There are a lot of reasons why the Lynx, 5-0, are the WNBA’s only undefeated team. The team’s defense has been very good. Minnesota’s net rating — taking into account offensive and defensive ratings — is best in the league.
Seimone Augustus has started strong, as has Rebekkah Brunson. Maya Moore is still trying to find her shot, but is at or near career bests in assists, rebounds and steals.
But here’s the main reason: Sylvia Fowles.
“Sylvia is not the only reason,” Lynx coach Cheryl Reeve said of her center. “But she’s the No. 1 reason.”
Fowles has been named the WNBA’s defensive player of the year three times and a first- or second-team All-WNBA pick five times. She was challenged by Reeve before training camp to go from being a very good player to a dominant one.
Always a strong defender, Fowles’ defensive rating (88.6) is the best of her career. Her 21.2-point scoring average and 2.2 steals per game are also career highs. In Friday’s victory in Connecticut, Fowles had 20 points and nine rebounds in 21 minutes. She is in the top five in the league in scoring, rebounding, blocks, steals and shooting percentage.
Fowles appears to have listened.
“Both offensively and defensively,” Reeve said.
On defense, Reeve has never seen Fowles more active.
“She’s really alert on help-side defense,” Reeve said. “She is aware when her teammates need help. This league is fast, and the league has evolved so much offensively, we’re often put in situations where we need that rotation. She and Brunson have been tremendous.”
On offense Reeve said Fowles has improved her footwork and become a more patient player.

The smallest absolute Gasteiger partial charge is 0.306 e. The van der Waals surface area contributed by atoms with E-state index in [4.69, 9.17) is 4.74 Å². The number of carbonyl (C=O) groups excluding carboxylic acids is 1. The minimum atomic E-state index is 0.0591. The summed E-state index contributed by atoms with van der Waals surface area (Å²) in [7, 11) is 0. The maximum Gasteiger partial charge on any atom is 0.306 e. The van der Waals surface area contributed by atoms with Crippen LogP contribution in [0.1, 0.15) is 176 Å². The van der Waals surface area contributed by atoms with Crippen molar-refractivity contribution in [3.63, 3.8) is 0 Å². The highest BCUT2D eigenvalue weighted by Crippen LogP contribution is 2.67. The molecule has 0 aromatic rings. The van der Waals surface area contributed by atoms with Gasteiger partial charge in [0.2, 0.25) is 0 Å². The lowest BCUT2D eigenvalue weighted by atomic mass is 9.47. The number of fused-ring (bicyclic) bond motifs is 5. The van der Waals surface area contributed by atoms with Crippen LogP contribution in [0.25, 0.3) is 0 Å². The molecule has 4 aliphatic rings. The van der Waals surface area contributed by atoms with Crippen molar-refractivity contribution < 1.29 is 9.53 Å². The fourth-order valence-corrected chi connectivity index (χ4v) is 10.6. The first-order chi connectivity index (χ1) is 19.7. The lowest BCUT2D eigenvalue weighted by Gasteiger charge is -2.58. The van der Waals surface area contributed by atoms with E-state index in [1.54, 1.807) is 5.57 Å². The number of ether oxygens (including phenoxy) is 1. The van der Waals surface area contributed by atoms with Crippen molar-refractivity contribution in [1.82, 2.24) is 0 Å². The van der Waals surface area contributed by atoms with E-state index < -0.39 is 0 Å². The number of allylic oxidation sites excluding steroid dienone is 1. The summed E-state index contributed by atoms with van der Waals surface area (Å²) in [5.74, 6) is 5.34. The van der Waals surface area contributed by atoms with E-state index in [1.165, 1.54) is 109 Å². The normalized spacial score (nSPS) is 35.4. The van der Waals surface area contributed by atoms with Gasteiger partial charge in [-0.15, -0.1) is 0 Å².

“She’s slowing down on entry passes,” Reeve said. “She’s taking what’s available. If the defense is taking something away, she goes the other way.”
But perhaps the most growth has come in Fowles’ composure. After Fowles dominated the Sun at home in Tuesday’s win, the Sun made it clear in Friday’s rematch that it was going to make things difficult for her.
“She became the target of some real physicality,” Reeve said. “Initially it frustrated her a bit. In years past, maybe, she would have gone the wrong direction. But she got herself grounded again, and continued to dominate.”
And Reeve things Fowles can get even better. Fifth in the league in shooting percentage (59.4), Reeve noted that Fowles has missed a number of makable shots around the basket. So her efficiency, already impressive — she is averaging 24.4 points and 11.3 rebounds per 36 minutes played — could get better.
While Fowles has been hot, Moore has not. After five games Moore is shooting 29.3 percent overall (22-for-75), 28.1 percent on three-pointers (9-32). Her 13.4-point scoring average is the lowest since her rookie season.
Reeve cautioned not to judge Moore simply on shooting.
“She impacted [Friday’s game] in so many ways,” Reeve said. “Her defense was so good, so active. Unfortunately, for someone like Maya, it’s how many shots does she make.”
In that regard, Reeve said she takes part of the blame.
“I have to do a better job of getting her opportunities that are in rhythm, get her going,” Reeve said. “I have to make it a greater emphasis.”
This will become even more important as teams scheme more and more to slow Fowles.